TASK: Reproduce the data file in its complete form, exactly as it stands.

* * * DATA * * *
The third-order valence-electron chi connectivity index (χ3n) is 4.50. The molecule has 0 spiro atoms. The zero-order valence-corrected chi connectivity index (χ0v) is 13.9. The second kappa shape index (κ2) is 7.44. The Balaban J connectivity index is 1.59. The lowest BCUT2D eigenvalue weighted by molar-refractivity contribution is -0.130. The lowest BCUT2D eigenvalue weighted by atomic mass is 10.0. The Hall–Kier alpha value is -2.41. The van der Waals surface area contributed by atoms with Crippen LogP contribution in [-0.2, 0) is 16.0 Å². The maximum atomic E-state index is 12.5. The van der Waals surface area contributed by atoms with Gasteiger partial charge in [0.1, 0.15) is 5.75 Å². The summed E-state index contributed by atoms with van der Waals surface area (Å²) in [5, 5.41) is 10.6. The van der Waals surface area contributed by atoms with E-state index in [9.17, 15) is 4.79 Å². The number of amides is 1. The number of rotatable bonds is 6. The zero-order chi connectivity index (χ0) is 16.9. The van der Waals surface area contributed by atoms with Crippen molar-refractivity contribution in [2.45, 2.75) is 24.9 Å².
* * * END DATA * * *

The third-order valence-electron chi connectivity index (χ3n) is 4.50. The molecule has 0 spiro atoms. The zero-order valence-corrected chi connectivity index (χ0v) is 13.9. The second kappa shape index (κ2) is 7.44. The Balaban J connectivity index is 1.59. The lowest BCUT2D eigenvalue weighted by molar-refractivity contribution is -0.130. The lowest BCUT2D eigenvalue weighted by atomic mass is 10.0. The Hall–Kier alpha value is -2.41. The van der Waals surface area contributed by atoms with Crippen LogP contribution in [-0.2, 0) is 16.0 Å². The maximum atomic E-state index is 12.5. The van der Waals surface area contributed by atoms with Gasteiger partial charge in [0.1, 0.15) is 5.75 Å². The summed E-state index contributed by atoms with van der Waals surface area (Å²) in [5, 5.41) is 10.6. The van der Waals surface area contributed by atoms with E-state index in [9.17, 15) is 4.79 Å². The number of amides is 1. The number of rotatable bonds is 6. The zero-order chi connectivity index (χ0) is 16.9. The van der Waals surface area contributed by atoms with Crippen molar-refractivity contribution in [2.45, 2.75) is 24.9 Å².